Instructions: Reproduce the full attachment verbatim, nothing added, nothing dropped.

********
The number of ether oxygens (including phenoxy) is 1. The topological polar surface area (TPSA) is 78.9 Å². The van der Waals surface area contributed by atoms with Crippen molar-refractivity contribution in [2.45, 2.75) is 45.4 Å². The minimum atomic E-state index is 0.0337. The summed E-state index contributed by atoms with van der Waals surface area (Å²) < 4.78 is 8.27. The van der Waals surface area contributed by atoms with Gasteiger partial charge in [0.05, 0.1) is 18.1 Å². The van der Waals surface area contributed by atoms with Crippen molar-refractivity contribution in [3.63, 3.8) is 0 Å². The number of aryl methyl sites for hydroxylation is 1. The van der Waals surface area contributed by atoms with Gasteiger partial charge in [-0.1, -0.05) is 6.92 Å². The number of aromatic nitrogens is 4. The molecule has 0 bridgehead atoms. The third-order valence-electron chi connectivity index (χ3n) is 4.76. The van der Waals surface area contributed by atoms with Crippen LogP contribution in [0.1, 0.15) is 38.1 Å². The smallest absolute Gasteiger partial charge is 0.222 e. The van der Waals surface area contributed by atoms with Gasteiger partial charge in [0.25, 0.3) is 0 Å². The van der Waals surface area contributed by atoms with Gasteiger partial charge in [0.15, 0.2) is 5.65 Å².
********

The number of ether oxygens (including phenoxy) is 1. The topological polar surface area (TPSA) is 78.9 Å². The van der Waals surface area contributed by atoms with Crippen molar-refractivity contribution in [2.45, 2.75) is 45.4 Å². The minimum atomic E-state index is 0.0337. The summed E-state index contributed by atoms with van der Waals surface area (Å²) < 4.78 is 8.27. The van der Waals surface area contributed by atoms with Gasteiger partial charge in [0.05, 0.1) is 18.1 Å². The van der Waals surface area contributed by atoms with Crippen molar-refractivity contribution in [3.63, 3.8) is 0 Å². The number of aryl methyl sites for hydroxylation is 1. The van der Waals surface area contributed by atoms with Gasteiger partial charge in [-0.1, -0.05) is 6.92 Å². The number of aromatic nitrogens is 4. The molecule has 0 bridgehead atoms. The third-order valence-electron chi connectivity index (χ3n) is 4.76. The van der Waals surface area contributed by atoms with Crippen LogP contribution in [0.1, 0.15) is 38.1 Å². The smallest absolute Gasteiger partial charge is 0.222 e. The van der Waals surface area contributed by atoms with Gasteiger partial charge in [0.25, 0.3) is 0 Å². The van der Waals surface area contributed by atoms with Gasteiger partial charge in [0.15, 0.2) is 5.65 Å².